A state-mandated policy restricting opioid prescriptions along with increased public awareness and education about the opioid epidemic preceded drastic reductions in opioid prescribing and use for surgical patients at the University of Vermont Medical Center (UVMMC) without impacting patient satisfaction with their postoperative pain management, according to findings presented at the American College of Surgeons Clinical Congress 2019.
In July 2017, the Vermont Department of Health issued new rules for prescribing opioids for pain. These regulations require physicians to discuss with patients the risks and benefits of opioid analgesia, to counsel them on non-opioid analgesia as first-line treatment, and to educate them on the safe disposal of unused opioids. Patients sign an informed consent and providers are required to check a patient’s pain medication history in the state prescribing database (Vermont Prescription Monitoring System) before receiving a new prescription for opioids greater than 10 pills.
The study evaluated opioid prescribing patterns at UVMMC for 15 common operations across four surgical specialties for 12 months before the regulations went into effect (n=365) and for 17 months afterward (n=768). This study found that the median morphine milligram equivalents (MME)—a measure of cumulative potency of pain meds prescribed—declined by 33 percent.
“The clear trend is that physicians are prescribing less, patients are using less, and there is no appreciable change in patient-reported pain control or satisfaction after implementation of these regulations,” said study presenter Mayo Fujii, MD, MS, clinical instructor in surgery at the University of Vermont Larner College of Medicine. “That patients are using less may reflect the impact of patient education efforts to establish expectations of postoperative pain and use non-opioid pain management strategies, as well as public awareness of the opioid epidemic.”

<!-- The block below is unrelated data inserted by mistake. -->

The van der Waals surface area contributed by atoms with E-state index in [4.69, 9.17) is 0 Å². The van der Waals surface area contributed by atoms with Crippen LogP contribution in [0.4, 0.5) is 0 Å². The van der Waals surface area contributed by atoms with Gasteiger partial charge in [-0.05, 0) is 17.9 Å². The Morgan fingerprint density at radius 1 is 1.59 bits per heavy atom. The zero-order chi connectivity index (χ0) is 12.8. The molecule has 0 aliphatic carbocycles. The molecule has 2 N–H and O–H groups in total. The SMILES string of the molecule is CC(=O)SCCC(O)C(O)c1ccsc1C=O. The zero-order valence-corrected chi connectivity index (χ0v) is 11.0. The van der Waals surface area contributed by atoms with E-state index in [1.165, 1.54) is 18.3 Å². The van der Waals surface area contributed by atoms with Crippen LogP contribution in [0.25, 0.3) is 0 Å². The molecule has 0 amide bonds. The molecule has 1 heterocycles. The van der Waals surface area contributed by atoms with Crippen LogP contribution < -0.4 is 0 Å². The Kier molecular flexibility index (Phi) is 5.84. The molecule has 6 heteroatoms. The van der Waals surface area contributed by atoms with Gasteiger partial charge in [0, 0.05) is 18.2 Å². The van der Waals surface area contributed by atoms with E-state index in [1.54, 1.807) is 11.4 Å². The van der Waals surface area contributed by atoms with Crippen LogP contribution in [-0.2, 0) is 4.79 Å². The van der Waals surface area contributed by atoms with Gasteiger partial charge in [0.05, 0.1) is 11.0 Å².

The study evaluated 15 different procedures ranging from less invasive to more invasive, in vascular, general, orthopedic and urologic surgery. The median MME prescribed before and after July 2017 were 96 and 64, respectively. Strikingly, the median MME used after surgery was zero (Range: 0 to 40 MMEs) after the regulations versus 16 MME (Range: 0 to 80 MMEs) before the regulations. The proportion of patients who did not receive any opioids after surgery more than doubled, from 12.7 percent to 26 percent after the regulations (p<0.05).
One possible concern about such a reduction in opioid prescribing after surgery, and for regulations limiting prescribing, is inadequate postoperative pain management, but study findings did not bear that out, Dr. Fujii said. “Despite the decrease in amount of medication prescribed, there did not appear to be any significant change in refill rates or patient-reported satisfaction with pain control,” she said. Prescription refill rates before and after the rule change were 5.5 percent and 6.3 percent, respectively, and similarly, the proportion of patients reporting an inadequate amount of medication were 11.0 percent and 12.3 percent before and after. Neither differences were statistically significant.
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